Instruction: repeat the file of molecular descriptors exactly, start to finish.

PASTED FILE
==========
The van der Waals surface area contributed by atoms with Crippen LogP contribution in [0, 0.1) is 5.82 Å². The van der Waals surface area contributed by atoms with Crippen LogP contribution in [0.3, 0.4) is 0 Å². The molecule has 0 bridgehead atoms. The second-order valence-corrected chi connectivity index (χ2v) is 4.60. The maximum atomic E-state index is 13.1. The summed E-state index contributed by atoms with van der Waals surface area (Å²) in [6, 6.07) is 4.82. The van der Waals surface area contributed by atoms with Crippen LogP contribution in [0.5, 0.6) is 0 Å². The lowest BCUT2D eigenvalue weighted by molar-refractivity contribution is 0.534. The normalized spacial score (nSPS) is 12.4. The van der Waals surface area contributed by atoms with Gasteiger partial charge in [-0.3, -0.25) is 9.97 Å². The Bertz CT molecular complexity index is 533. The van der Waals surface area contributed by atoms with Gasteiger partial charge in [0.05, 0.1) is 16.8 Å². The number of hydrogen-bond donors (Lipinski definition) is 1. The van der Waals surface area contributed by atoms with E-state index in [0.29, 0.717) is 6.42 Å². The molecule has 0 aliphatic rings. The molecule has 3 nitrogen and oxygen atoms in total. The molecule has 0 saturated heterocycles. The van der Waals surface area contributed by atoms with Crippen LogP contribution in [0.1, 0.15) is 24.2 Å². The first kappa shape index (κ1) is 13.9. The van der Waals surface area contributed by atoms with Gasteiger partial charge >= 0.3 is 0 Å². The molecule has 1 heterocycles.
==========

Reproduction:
The van der Waals surface area contributed by atoms with Crippen LogP contribution in [0, 0.1) is 5.82 Å². The van der Waals surface area contributed by atoms with Crippen LogP contribution in [0.3, 0.4) is 0 Å². The molecule has 0 bridgehead atoms. The second-order valence-corrected chi connectivity index (χ2v) is 4.60. The maximum atomic E-state index is 13.1. The summed E-state index contributed by atoms with van der Waals surface area (Å²) in [6, 6.07) is 4.82. The van der Waals surface area contributed by atoms with Crippen LogP contribution in [0.5, 0.6) is 0 Å². The lowest BCUT2D eigenvalue weighted by molar-refractivity contribution is 0.534. The normalized spacial score (nSPS) is 12.4. The van der Waals surface area contributed by atoms with Gasteiger partial charge in [-0.3, -0.25) is 9.97 Å². The Bertz CT molecular complexity index is 533. The van der Waals surface area contributed by atoms with Gasteiger partial charge in [0.05, 0.1) is 16.8 Å². The number of hydrogen-bond donors (Lipinski definition) is 1. The van der Waals surface area contributed by atoms with E-state index in [0.29, 0.717) is 6.42 Å². The molecule has 0 aliphatic rings. The molecule has 3 nitrogen and oxygen atoms in total. The molecule has 0 saturated heterocycles. The van der Waals surface area contributed by atoms with Crippen LogP contribution in [0.1, 0.15) is 24.2 Å². The first kappa shape index (κ1) is 13.9. The van der Waals surface area contributed by atoms with Gasteiger partial charge >= 0.3 is 0 Å². The molecule has 1 heterocycles.